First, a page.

Grey long-eared bat Plecotus austriacus

The grey long-eared bat (Plecotus austriacus) looks quite similar to the brown long-eared bat (Plecotus auritus). However, it is much less common and seems to be much more endangered.

habitat descriptionFound in woods, meadows, parks and, to a much greater extent than the brown long-eared bat, also in settlements and villages, gardens and parks.
quarters Nursery roosts consist of 10-30 individuals, which are mainly found in buildings, in the southern distribution area also in caves, very rarely in bat boxes. Relatively cold-resistant species, hibernating from October to March at the entrance of cellars, caves, rock and building crevices.
reproductionThe birth of only one young usually occurs in the second half of June. First matings have been observed as early as the end of July. Swarming rather rarely in front of caves.
size - Head-torso length: 43-55 mm
- Forearm length: 36-43 mm
- Wingspan: 250-290 mm
weight 6-10 g
color/furGrey above, greyish-white below. Around the eyes dark brown to grey-black fur colour, the muzzle is dark grey.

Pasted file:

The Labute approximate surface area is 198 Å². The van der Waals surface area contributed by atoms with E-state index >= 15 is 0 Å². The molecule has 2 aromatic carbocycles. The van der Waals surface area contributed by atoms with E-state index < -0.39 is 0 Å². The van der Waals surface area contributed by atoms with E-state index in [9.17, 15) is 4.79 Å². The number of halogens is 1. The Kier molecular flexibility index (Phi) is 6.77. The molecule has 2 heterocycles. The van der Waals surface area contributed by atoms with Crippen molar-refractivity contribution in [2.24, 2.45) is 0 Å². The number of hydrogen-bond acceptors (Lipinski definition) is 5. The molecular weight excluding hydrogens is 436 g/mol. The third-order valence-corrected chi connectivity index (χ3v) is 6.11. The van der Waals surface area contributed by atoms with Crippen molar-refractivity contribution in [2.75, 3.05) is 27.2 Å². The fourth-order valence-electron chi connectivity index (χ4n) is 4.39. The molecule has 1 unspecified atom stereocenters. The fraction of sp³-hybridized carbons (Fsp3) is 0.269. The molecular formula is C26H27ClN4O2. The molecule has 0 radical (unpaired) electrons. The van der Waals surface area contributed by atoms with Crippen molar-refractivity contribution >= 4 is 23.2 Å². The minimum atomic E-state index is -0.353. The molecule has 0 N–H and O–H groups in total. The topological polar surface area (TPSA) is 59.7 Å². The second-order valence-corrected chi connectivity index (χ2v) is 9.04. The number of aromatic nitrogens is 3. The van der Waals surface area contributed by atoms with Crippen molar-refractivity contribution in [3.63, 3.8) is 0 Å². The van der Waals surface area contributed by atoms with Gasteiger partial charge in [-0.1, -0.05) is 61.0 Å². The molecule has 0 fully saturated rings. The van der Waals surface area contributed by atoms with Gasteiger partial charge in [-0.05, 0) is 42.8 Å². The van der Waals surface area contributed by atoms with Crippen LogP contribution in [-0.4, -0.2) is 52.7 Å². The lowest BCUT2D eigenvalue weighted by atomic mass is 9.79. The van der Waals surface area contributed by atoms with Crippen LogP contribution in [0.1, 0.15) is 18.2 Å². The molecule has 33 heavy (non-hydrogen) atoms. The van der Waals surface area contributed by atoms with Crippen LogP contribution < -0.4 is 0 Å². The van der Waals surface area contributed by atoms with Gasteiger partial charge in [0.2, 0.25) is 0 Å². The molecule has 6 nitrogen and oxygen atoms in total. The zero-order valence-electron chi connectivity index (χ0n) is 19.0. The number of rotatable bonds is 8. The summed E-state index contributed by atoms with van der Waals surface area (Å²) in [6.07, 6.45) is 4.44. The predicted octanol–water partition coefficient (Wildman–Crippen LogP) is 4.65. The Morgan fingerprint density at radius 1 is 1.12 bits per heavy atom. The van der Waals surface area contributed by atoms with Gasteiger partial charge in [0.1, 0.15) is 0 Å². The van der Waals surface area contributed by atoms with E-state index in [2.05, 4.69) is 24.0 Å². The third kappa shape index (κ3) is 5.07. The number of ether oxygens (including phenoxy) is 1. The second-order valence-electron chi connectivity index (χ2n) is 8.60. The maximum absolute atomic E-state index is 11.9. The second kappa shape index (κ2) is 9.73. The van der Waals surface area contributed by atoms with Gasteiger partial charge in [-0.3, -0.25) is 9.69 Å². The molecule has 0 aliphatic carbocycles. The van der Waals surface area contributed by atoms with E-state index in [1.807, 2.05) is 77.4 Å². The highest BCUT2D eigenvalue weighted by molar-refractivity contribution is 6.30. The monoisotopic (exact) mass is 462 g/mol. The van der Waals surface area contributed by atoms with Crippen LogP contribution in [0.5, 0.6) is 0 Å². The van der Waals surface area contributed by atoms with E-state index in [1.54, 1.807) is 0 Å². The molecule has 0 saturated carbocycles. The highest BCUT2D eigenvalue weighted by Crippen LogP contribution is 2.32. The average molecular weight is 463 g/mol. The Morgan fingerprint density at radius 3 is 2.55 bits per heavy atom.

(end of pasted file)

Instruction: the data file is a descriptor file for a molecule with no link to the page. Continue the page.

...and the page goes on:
ear shapeVery long. Are laid behind the wings during torpor and hibernation, so that only the lanceolate tragus is visible, which itself resembles a small ear. The tragus is grey and much darker than in the brown long-eared bat.
wing shapeBroad and short, roundish.
flight Fluttering or shaking flight. Hunt mainly moths but also beetles when flying. Taking insect prey from the ground plays a less important role than for the brown long-eared bat.
ultrasonic callsFrequency-modulated, dry calls with start frequencies at 35 - 55 kHz and end frequencies at 16 - 20 kHz. Main frequency at 23 - 28 kHz. Call intervals are very different, therefore very unrhythmic. Because the calls are very quiet, they leave a "whispering" auditory impression that is unique compared to the species of all other genera. Can be confused with the call of the brown long-eared bat.
endangerment Especially in the north, the species is mainly found in roof trusses, so they are particularly affected by loss of roosts due to renovations. The use of pesticides also poses a greater threat.
Red List of Germany (2020): Critically Endangered.
IUCN (2016): Near Threatened.